How to Pay for PPE Expenses
July 7, 2020
July 7, 2020
As of May 28, 2021, the Paycheck Protection Program has run out of funding. You can learn more about the PPP with our COVID-19 resource hub.
The Occupational Safety and Health Administration (OSHA) requires that employers protect their workers from hazardous work environments and ensure workplace safety, which includes providing personal protective equipment (also known as PPE).
While PPE has always been required in certain industries (for example, health care or construction), the coronavirus pandemic has dramatically increased the number of businesses that need to provide personal protective equipment to their employees. As the US moves forward with reopening plans, restaurants, retailers, and small businesses of all types will need to provide adequate PPE to keep their staff and customers safe.
Originally, PPE was not considered an eligible expense under the Paycheck Protection Program, so business owners who secured PPP loans were unable to use those funds to purchase personal protective equipment for their staff. PPE was also ineligible as a business tax write offâ€”meaning business owners were having to pay for staff PPE out of pocket.
But with the recently passed Paycheck Protection Program Flexibility Act (PPPFA), PPE has joined the list of eligible non-payroll expenses, which allows business owners to allocate PPP funds to cover the cost of PPE for their employees.
This new legislation is a big win for small businesses. But like any new regulations, there are still some question marks as to how to pay for and track PPE costs in a way that maintains compliance with the PPPFA and qualifies the expenses for loan forgiveness.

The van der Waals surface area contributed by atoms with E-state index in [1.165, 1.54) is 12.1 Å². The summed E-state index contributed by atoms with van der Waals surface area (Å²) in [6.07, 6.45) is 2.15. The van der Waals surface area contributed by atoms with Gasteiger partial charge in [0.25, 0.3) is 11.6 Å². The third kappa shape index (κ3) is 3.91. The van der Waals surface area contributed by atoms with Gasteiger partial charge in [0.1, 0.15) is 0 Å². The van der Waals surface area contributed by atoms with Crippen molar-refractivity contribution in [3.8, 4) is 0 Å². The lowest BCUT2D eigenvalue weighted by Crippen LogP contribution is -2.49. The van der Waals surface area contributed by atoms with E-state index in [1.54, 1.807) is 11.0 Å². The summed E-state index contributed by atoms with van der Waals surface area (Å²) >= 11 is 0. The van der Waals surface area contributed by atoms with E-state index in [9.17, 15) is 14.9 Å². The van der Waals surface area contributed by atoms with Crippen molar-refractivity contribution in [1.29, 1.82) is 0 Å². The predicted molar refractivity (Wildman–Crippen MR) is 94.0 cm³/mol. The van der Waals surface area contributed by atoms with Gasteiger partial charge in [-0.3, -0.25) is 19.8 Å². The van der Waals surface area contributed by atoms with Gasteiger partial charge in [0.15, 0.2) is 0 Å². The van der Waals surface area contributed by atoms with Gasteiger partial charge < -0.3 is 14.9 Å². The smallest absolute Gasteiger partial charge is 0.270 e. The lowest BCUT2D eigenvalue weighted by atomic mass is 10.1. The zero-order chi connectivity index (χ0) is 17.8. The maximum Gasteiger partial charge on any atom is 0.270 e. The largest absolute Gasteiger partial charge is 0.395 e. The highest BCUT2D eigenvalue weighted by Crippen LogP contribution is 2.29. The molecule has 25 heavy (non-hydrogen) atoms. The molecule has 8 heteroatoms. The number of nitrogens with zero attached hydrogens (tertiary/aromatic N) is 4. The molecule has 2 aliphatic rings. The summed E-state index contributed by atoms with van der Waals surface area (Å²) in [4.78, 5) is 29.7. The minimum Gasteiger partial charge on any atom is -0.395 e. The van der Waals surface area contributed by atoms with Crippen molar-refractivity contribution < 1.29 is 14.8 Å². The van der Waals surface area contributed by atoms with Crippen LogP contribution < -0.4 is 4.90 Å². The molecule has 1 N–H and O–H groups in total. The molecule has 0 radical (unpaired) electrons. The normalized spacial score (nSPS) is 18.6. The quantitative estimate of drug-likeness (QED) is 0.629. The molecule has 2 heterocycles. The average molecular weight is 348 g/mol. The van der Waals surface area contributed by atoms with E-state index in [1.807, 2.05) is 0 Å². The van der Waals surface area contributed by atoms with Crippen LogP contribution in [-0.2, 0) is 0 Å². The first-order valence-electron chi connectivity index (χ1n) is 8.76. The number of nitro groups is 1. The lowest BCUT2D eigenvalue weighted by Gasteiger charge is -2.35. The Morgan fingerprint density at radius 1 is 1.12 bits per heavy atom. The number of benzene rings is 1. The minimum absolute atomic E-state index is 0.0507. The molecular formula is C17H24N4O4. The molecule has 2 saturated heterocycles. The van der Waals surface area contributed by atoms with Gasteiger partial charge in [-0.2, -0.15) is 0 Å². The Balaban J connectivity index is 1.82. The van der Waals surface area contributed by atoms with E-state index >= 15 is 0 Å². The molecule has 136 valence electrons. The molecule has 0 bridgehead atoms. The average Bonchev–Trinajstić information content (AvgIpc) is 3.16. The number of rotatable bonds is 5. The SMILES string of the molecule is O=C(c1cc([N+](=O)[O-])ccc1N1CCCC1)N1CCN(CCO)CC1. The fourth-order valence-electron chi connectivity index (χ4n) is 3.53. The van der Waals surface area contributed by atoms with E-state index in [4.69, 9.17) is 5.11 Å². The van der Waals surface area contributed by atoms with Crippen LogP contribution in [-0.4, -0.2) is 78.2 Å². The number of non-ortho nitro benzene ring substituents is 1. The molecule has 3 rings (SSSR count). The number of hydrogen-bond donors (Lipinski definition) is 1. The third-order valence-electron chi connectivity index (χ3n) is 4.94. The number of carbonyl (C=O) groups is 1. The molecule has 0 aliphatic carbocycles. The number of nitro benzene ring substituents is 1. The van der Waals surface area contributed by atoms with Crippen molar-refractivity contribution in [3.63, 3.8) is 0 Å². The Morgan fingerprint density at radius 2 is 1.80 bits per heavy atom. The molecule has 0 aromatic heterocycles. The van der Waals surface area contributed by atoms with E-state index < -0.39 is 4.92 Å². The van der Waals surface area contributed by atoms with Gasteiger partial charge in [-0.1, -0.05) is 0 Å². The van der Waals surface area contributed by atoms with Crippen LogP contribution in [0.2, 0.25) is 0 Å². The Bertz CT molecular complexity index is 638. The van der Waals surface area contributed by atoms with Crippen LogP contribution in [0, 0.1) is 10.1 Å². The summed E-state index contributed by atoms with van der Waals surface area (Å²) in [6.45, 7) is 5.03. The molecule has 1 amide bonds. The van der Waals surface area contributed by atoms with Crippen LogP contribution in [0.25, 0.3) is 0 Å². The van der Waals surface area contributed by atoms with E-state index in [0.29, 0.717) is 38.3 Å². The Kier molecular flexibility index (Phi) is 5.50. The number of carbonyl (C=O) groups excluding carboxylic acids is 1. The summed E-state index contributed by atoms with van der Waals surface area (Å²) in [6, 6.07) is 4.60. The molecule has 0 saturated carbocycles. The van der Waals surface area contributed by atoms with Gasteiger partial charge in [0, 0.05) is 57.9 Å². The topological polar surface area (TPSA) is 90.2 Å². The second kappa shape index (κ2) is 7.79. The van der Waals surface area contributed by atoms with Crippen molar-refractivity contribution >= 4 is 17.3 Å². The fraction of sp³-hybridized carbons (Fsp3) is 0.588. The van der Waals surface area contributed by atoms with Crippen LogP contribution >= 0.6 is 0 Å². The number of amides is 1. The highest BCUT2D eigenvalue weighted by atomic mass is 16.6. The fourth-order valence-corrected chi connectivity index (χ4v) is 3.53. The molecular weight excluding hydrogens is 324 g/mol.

According to OSHA standards, PPE is â€śequipment worn to minimize exposure to a variety of hazards.â€ť As an employer, you are required to perform a hazard assessment of your workplace, identify any potential hazards, and provide your employees with equipment that will give them personal protection from those hazardsâ€”and then train them on the proper use of PPE.
There is a variety of protection equipment that; depending on the worksite, job site, or work environment; could be considered PPE, including:
While your required PPE will depend on the needs of your general industry (for example, dental offices, dental practices, or health care facilities will require different PPE to protect their employees from a retail store, restaurant, or construction company), right now, PPE selection for all businesses revolves around securing the PPE necessary to protect their employees from COVID-19, like masks and gloves.
Now that you understand whatâ€™s considered personal protective equipment, letâ€™s jump into how to buy PPE using PPP funds.
If you want your PPE purchases to be forgivable under the Paycheck Protection Program Flexibility Act, itâ€™s imperative to keep clear records. While it remains unclear if personal protective equipment will qualify as a tax deductible business expense, business owners should track all PPE expenses as such (as part of Section 2, line 22, of the Schedule C Profit or Loss from Business IRS form).
So how, exactly, do you do that?
Protecting your employees (and your customers) is always importantâ€”but itâ€™s particularly important now, as we continue to navigate COVID-19 and its implications on the way we interact and do business. While paying for the personal protective equipment necessary to provide that protection was falling on the shoulders of business owners, the Paycheck Protection Program Flexibility Act has now given the green light to business owners to start allocating PPP funds for PPE purchasesâ€”which is a major win for your business, your employees, and your customers alike.
And now that you understand how to use your Paycheck Protection Program loan to purchase personal protective equipment for your team and your business, youâ€™re armed with the information necessary to buy PPE in a way that not only secures the equipment you need, but also ensures those purchases qualify for loan forgiveness.